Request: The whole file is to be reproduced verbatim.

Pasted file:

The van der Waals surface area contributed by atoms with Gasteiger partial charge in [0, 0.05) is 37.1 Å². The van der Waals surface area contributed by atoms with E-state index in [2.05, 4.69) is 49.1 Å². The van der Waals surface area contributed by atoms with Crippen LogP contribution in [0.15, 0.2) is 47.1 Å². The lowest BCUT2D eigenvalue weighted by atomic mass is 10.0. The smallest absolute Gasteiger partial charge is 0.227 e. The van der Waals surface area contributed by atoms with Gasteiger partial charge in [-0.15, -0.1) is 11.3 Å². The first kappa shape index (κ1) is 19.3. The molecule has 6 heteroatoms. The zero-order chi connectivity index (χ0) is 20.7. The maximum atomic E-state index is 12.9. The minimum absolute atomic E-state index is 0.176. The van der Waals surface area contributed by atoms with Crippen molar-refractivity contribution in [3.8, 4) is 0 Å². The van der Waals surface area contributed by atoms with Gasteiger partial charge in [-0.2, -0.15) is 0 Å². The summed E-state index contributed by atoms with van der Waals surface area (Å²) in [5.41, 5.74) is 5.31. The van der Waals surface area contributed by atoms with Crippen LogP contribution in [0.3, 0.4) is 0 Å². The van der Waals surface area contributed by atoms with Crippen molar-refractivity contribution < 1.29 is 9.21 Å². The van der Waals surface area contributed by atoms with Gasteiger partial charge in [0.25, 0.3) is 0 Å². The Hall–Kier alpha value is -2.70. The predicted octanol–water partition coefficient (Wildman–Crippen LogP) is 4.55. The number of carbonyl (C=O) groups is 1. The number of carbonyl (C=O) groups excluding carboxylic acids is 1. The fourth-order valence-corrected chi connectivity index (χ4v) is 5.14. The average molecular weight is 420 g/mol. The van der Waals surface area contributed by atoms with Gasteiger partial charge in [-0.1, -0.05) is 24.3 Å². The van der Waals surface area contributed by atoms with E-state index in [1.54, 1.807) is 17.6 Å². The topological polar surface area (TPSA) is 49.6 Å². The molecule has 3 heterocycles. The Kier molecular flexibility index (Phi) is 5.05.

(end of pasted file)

The van der Waals surface area contributed by atoms with Gasteiger partial charge in [0, 0.05) is 37.1 Å². The van der Waals surface area contributed by atoms with E-state index in [2.05, 4.69) is 49.1 Å². The van der Waals surface area contributed by atoms with Crippen LogP contribution in [0.15, 0.2) is 47.1 Å². The lowest BCUT2D eigenvalue weighted by atomic mass is 10.0. The smallest absolute Gasteiger partial charge is 0.227 e. The van der Waals surface area contributed by atoms with Gasteiger partial charge in [-0.15, -0.1) is 11.3 Å². The first kappa shape index (κ1) is 19.3. The molecule has 6 heteroatoms. The zero-order chi connectivity index (χ0) is 20.7. The maximum atomic E-state index is 12.9. The minimum absolute atomic E-state index is 0.176. The van der Waals surface area contributed by atoms with Crippen molar-refractivity contribution in [3.8, 4) is 0 Å². The van der Waals surface area contributed by atoms with Gasteiger partial charge in [-0.2, -0.15) is 0 Å². The summed E-state index contributed by atoms with van der Waals surface area (Å²) in [5.41, 5.74) is 5.31. The van der Waals surface area contributed by atoms with Crippen LogP contribution in [0.3, 0.4) is 0 Å². The van der Waals surface area contributed by atoms with Crippen molar-refractivity contribution < 1.29 is 9.21 Å². The van der Waals surface area contributed by atoms with Gasteiger partial charge in [0.25, 0.3) is 0 Å². The Hall–Kier alpha value is -2.70. The predicted octanol–water partition coefficient (Wildman–Crippen LogP) is 4.55. The number of carbonyl (C=O) groups is 1. The number of carbonyl (C=O) groups excluding carboxylic acids is 1. The fourth-order valence-corrected chi connectivity index (χ4v) is 5.14. The average molecular weight is 420 g/mol. The van der Waals surface area contributed by atoms with Gasteiger partial charge in [-0.1, -0.05) is 24.3 Å². The van der Waals surface area contributed by atoms with E-state index in [1.54, 1.807) is 17.6 Å². The topological polar surface area (TPSA) is 49.6 Å². The molecule has 3 heterocycles. The Kier molecular flexibility index (Phi) is 5.05.